posted by b1tr0t at 6:08 PM on June 16 [3 favorites]


Not a scientific term per se, but one that makes me cringe is "processed", as in food, as in no good, very bad stuff.

Chopping, mixing, cooking, freezing: just a few processes I can think of off the top of my head.

If that's not what is meant by the word "processed", then the word has no meaning.
posted by Pararrayos at 6:10 PM on June 16 [11 favorites]


Speaking as a Bayesian, even 'statistically discernible' is wrong.
posted by edd at 6:10 PM on June 16 [4 favorites]


I don't know what the Last Global Maximum is but if you were at this bar I would buy you a drink.right now because I need to know about this.
posted by sio42 at 6:19 PM on June 16 [3 favorites]


"That is cool, of course, but only in the sense that all of physics is cool" made me giggle.
posted by jaguar at 6:21 PM on June 16 [4 favorites]


Please do not overlook the exponential growth in misuse of the word "exponential".
posted by Nelson at 6:22 PM on June 16 [7 favorites]


Honestly, I've yet to find a scientist or engineer that could strongly commit to the behavior of gravity, except as a localized case with possible exceptions.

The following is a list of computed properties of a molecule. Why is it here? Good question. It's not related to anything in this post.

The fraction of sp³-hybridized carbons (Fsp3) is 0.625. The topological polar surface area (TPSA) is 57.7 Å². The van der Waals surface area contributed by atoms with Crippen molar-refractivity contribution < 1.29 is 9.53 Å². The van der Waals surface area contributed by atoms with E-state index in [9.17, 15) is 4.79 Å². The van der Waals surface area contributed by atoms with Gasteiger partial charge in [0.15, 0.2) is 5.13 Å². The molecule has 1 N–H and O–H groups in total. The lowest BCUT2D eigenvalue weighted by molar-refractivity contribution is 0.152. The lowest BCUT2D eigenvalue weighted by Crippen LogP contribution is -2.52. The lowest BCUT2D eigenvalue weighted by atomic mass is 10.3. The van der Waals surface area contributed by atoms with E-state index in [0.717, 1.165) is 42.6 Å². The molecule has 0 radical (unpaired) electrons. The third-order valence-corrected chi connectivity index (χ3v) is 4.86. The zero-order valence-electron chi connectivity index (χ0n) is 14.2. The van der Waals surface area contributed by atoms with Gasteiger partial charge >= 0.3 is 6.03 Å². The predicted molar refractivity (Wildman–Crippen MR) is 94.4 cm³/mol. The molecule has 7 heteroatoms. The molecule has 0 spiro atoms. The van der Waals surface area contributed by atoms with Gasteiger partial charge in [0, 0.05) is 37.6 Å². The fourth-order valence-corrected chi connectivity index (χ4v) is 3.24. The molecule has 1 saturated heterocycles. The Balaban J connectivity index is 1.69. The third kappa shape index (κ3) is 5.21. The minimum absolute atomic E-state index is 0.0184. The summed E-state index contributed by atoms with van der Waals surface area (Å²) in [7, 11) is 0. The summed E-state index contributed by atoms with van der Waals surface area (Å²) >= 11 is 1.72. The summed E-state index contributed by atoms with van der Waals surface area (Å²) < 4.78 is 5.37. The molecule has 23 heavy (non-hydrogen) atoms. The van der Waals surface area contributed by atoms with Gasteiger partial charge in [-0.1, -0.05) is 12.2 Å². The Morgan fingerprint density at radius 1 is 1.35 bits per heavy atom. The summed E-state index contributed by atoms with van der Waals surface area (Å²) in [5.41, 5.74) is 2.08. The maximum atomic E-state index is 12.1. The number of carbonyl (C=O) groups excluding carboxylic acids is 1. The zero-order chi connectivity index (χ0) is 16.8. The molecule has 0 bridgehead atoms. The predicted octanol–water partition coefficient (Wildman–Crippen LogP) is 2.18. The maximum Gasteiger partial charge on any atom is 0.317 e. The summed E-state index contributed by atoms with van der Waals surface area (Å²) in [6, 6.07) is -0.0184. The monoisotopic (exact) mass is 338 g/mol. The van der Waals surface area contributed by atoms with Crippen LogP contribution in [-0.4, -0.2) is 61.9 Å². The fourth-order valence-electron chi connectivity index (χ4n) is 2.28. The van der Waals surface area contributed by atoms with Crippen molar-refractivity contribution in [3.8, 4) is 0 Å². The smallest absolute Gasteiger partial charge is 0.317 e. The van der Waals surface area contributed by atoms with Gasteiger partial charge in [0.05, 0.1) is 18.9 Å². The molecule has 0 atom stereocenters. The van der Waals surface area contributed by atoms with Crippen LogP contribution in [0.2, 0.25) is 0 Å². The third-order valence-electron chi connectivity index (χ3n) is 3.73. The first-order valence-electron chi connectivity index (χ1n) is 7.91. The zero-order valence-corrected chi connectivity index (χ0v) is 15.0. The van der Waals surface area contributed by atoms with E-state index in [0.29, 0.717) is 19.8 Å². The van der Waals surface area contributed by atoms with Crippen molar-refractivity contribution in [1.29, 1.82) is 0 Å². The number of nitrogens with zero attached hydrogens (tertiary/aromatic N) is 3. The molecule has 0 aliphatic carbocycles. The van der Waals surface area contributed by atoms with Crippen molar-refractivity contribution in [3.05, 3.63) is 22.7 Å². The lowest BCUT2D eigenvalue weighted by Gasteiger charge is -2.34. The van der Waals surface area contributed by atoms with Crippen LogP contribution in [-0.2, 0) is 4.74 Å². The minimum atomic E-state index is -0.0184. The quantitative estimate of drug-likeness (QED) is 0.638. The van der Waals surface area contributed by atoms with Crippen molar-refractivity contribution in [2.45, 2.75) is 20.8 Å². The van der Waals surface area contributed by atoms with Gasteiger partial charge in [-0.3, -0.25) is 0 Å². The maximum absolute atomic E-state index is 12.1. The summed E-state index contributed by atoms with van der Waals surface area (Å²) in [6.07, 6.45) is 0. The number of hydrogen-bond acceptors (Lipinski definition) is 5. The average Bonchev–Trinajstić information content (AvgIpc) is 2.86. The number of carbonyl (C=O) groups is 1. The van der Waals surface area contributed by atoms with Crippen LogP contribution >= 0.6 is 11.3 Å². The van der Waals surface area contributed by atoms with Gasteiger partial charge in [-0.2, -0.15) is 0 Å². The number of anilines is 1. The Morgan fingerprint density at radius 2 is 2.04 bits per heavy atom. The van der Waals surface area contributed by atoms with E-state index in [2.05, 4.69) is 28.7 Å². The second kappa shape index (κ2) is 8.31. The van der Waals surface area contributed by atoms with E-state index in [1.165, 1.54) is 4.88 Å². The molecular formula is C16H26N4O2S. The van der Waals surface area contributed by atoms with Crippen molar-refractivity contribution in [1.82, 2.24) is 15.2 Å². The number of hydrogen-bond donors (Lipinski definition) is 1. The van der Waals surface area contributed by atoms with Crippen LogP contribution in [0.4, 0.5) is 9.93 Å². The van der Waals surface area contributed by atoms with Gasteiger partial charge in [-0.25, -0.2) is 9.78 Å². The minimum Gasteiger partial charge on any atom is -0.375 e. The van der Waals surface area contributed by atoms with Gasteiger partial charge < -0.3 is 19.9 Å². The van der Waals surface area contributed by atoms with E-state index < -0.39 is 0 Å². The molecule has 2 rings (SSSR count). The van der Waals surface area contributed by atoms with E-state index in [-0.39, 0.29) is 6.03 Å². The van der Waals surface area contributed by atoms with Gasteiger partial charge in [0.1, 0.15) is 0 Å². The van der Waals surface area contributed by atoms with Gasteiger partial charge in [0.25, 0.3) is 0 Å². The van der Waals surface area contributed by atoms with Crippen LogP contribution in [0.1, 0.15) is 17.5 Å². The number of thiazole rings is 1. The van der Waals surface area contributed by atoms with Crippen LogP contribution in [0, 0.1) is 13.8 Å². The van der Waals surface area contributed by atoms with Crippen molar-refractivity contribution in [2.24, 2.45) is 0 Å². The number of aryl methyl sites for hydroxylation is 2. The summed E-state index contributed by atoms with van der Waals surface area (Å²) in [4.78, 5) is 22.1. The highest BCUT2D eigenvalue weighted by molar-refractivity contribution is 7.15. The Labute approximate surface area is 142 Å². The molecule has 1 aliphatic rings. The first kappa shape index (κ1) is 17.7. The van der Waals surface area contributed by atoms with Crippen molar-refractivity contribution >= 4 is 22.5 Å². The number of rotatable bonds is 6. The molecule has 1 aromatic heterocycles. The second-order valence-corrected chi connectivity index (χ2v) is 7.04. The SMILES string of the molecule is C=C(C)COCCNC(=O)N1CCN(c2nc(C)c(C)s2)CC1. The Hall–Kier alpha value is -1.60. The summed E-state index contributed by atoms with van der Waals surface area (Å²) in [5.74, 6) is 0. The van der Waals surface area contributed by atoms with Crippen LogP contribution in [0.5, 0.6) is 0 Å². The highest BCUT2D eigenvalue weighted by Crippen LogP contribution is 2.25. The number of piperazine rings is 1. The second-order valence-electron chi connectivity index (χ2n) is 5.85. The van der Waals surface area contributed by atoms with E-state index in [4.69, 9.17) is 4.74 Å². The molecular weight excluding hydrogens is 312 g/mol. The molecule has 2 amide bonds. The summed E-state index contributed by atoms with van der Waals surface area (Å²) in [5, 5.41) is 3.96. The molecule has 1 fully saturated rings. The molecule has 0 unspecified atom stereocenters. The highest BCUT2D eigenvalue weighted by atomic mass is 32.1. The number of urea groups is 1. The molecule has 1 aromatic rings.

As such, "Scientists agree that..." is my least favorite pop science expression. It's always more complicated than that.
posted by underflow at 6:24 PM on June 16 [6 favorites]


'Natural' kills me sometimes. I follow a couple of skincare blogs, and while most of them are science-based/run by cosmetic chemists, I still occasionally run into something like DIY sunscreen, along with the claim that because it is 'natural' (i.e. full of stuff you don't have to google) it is automatically better than the stuff you can buy in a store.

I understand the desire to know exactly what goes on/in one's body, but there are certain expectations attached to the word in some circles that I think can sometimes do more harm than good.